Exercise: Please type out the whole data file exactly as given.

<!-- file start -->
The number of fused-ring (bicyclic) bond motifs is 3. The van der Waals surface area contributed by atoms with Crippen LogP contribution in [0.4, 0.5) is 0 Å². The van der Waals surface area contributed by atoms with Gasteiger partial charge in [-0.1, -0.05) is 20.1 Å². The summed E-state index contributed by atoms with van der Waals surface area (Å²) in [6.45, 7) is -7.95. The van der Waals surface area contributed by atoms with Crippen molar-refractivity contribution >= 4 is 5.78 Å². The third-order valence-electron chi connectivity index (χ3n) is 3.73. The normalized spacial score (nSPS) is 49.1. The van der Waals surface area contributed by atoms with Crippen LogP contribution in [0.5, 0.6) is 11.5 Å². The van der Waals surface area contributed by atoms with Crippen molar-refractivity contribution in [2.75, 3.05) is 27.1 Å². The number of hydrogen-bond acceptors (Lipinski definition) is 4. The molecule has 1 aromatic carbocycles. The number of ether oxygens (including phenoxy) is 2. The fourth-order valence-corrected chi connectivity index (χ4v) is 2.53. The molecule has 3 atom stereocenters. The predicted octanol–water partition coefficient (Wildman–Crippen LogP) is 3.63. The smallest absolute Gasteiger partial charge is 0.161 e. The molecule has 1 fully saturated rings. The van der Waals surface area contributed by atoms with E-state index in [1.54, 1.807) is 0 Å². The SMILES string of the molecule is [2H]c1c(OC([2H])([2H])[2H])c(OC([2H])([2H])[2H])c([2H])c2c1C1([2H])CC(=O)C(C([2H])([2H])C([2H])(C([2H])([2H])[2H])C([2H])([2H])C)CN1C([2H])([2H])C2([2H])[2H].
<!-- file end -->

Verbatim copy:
The number of fused-ring (bicyclic) bond motifs is 3. The van der Waals surface area contributed by atoms with Crippen LogP contribution in [0.4, 0.5) is 0 Å². The van der Waals surface area contributed by atoms with Gasteiger partial charge in [-0.1, -0.05) is 20.1 Å². The summed E-state index contributed by atoms with van der Waals surface area (Å²) in [6.45, 7) is -7.95. The van der Waals surface area contributed by atoms with Crippen molar-refractivity contribution >= 4 is 5.78 Å². The third-order valence-electron chi connectivity index (χ3n) is 3.73. The normalized spacial score (nSPS) is 49.1. The van der Waals surface area contributed by atoms with Crippen LogP contribution in [0.5, 0.6) is 11.5 Å². The van der Waals surface area contributed by atoms with Crippen molar-refractivity contribution in [2.75, 3.05) is 27.1 Å². The number of hydrogen-bond acceptors (Lipinski definition) is 4. The molecule has 1 aromatic carbocycles. The number of ether oxygens (including phenoxy) is 2. The fourth-order valence-corrected chi connectivity index (χ4v) is 2.53. The molecule has 3 atom stereocenters. The predicted octanol–water partition coefficient (Wildman–Crippen LogP) is 3.63. The smallest absolute Gasteiger partial charge is 0.161 e. The molecule has 1 fully saturated rings. The van der Waals surface area contributed by atoms with E-state index in [1.54, 1.807) is 0 Å². The SMILES string of the molecule is [2H]c1c(OC([2H])([2H])[2H])c(OC([2H])([2H])[2H])c([2H])c2c1C1([2H])CC(=O)C(C([2H])([2H])C([2H])(C([2H])([2H])[2H])C([2H])([2H])C)CN1C([2H])([2H])C2([2H])[2H].